Hrkac et al. (2014)

Hrkac, M., Wurm, M.F., & Schubotz, R.I. (2014). Action observers implicitly expect actors to act goal-coherently, even if they don't: an fMRI study. Human Brain Mapping, 35(5), 2178-2190. doi: 10.1002/hbm.22319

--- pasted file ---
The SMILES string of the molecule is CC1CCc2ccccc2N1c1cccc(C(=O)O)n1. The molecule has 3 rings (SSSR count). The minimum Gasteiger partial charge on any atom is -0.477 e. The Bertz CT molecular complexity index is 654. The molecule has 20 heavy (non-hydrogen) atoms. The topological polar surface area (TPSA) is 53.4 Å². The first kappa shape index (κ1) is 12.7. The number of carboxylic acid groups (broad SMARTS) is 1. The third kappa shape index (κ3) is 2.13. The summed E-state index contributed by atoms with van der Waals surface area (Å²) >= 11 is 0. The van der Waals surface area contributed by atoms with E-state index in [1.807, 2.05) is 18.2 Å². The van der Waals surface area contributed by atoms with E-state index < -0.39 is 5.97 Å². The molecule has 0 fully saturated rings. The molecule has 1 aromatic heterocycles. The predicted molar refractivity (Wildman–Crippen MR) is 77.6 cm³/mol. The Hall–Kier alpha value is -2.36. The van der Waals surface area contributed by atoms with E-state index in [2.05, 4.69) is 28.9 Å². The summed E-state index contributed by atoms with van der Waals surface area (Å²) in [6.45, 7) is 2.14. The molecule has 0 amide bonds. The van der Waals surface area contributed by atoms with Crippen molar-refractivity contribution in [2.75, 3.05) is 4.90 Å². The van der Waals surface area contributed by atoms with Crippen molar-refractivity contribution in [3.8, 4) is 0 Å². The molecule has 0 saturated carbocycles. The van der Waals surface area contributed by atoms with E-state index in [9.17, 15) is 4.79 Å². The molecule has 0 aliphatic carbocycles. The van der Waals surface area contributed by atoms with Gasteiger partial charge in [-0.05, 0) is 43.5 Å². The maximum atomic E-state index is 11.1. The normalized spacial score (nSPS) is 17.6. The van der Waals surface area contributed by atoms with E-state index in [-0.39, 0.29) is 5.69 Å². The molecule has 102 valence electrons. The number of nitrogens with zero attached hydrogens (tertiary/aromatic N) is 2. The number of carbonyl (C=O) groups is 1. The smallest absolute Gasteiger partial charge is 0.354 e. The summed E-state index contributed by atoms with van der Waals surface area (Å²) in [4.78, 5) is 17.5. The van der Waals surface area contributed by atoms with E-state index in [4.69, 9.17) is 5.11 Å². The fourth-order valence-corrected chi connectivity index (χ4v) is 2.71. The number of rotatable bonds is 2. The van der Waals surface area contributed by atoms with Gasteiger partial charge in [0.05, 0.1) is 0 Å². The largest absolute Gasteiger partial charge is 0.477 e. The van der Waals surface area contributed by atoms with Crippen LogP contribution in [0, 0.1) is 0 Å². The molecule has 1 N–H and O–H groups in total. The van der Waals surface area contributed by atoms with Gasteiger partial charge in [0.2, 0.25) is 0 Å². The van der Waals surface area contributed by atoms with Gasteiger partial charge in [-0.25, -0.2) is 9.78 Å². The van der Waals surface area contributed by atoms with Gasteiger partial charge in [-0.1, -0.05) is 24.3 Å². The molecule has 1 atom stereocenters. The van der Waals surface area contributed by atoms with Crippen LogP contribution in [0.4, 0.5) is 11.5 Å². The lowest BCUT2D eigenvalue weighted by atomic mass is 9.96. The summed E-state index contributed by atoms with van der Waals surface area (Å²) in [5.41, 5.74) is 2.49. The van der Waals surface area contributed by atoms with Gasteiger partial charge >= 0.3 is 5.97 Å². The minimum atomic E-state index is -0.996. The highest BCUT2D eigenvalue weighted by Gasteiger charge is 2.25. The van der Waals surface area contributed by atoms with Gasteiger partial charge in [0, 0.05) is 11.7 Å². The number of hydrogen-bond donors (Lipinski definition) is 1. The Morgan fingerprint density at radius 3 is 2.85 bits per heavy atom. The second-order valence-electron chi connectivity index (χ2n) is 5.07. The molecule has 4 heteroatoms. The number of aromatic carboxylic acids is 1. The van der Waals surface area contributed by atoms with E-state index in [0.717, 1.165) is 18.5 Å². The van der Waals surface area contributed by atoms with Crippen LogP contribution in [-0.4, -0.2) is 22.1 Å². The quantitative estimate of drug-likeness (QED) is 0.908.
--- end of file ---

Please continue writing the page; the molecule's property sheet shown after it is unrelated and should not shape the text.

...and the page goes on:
Actions observed in everyday life normally consist of one person performing sequences of goal-directed actions. The present fMRI study tested the hypotheses that observers are influenced by the actor?s identity, even when this information is task-irrelevant, and that this information shapes their expectation on subsequent actions of the same actor. Participants watched short video clips of action steps that either pertained to a common action with an overarching goal or not, and were performed by either one or by varying actors (2x2 design). Independent of goal coherence, actor coherence elicited activation in dorsolateral and ventromedial frontal cortex, together pointing to a spontaneous attempt to integrate all actions performed by one actor. Interestingly, watching an actor performing unrelated actions elicited additional activation in left inferior frontal gyrus, suggesting a search in semantic memory in an attempt to construct an overarching goal that can reconcile the disparate action steps with a coherent intention. Post-experimental surveys indicate that these processes occur mostly unconsciously. Findings strongly suggest a spontaneous expectation bias toward actor-related episodes in action observers, and hence to the immense impact of actor information on action observation.

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